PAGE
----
It was terrific fun, though, to reconnect with so many classmates, who have turned into very successful--but more importantly, truly nice--people. It's very odd but very satisfying to feel this sense of connection to these people who have not been a part of my life for so many years but who are nonetheless important to me, though I had not realized it. Now, we're planning the next reunion in five years and trying to stay in touch in the meantime. Go, MHS Class of 1964!

Part of why things have been so hectic lately is that I'm trying to take care of everything that needs doing before taking off to San Antonio and the Macondo Workshop next week. Very exciting! I've been fortunate enough to get into the Famosa workshop with Ruth Behar and Marjorie Ago
sín, Casa/Hearth/Diaspora. (My husband's incredibly jealous since he knows Behar's and Agosín's work from his own work in Jewish studies!) They've given us some interesting preparatory work, and the manuscripts from the other workshop members are widely varied in style and universally fascinating.

I'm looking forward to seeing the fabulous Sandra Cisneros (founder of Macondo) again and other friends, Francisco Aragón and Ellen Placey Wadey, as well as people I only know from email or from their work, such as John Olivares Espinoza, Margo Chavez-Charles, Rachel Jennings, Levi Romero, Vincent Toro, and Richard Blanco. I'm nervous, of course. I sent in drafts of poems I'm working on, as requested, not finished work. I hope that in the workshop I'll get a better handle on this book I'm writing. It seems as if I'm writing in two very different styles--and each is a departure from my usual style. I don't know at this point if I'm breaking important new ground for myself or wandering down dead-end roads stylistically.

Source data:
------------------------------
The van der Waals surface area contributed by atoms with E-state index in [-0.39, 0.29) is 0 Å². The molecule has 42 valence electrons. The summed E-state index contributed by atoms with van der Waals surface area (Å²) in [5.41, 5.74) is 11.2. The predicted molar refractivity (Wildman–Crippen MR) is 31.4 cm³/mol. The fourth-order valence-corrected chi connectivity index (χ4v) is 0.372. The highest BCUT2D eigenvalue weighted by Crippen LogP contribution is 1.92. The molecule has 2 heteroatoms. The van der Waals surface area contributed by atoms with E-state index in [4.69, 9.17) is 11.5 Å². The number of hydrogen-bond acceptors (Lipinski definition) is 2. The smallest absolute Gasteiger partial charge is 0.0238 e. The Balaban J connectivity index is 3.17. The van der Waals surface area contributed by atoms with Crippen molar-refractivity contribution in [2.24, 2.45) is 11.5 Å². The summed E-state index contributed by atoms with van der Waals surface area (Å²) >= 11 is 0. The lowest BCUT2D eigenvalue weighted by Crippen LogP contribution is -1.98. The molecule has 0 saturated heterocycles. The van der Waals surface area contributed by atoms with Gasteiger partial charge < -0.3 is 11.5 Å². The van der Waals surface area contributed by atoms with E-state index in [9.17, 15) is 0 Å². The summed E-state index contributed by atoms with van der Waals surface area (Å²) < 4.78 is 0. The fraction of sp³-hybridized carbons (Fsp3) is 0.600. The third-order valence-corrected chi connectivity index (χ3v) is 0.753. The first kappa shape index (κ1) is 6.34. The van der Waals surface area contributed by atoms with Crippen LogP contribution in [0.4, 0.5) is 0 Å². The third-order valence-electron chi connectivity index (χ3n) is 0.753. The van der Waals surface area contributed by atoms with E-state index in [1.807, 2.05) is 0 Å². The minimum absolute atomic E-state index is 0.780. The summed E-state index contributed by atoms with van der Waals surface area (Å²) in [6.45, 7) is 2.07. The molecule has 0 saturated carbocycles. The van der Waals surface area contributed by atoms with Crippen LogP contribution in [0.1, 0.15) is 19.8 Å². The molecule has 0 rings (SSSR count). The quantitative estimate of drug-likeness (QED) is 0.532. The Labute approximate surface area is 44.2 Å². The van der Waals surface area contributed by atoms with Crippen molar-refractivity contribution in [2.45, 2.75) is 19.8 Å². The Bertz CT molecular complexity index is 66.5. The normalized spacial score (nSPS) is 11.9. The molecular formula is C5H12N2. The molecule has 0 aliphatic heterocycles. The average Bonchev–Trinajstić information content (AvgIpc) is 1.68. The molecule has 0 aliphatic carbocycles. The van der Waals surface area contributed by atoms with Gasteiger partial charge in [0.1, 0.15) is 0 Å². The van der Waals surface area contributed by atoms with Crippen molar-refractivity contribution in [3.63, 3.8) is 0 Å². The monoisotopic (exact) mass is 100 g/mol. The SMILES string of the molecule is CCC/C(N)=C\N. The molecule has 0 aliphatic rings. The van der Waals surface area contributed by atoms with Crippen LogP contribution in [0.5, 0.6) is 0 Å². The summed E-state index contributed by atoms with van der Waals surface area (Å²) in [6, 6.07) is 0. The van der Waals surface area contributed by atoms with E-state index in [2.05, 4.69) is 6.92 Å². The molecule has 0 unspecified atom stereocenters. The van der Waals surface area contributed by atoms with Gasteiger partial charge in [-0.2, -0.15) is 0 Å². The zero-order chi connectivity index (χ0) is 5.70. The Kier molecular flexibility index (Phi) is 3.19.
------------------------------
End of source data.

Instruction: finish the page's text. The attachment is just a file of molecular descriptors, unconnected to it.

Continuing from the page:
So back to trying to get everything taken care of before I leave, especially getting all the content for Tercera Pagina to Tina Landis for the Latino Writers Collective blog. We're growing so--with new members all the time. It's wonderful to see an organization that used to just be five or six of us about to hit 50 members in number and grow beyond that.

I'll try to get an entry up soon after I return from Macondo about that experience. Until then, read and write and be happy!

Wednesday, July 1, 2009

Cristina Henriquez's The World in Half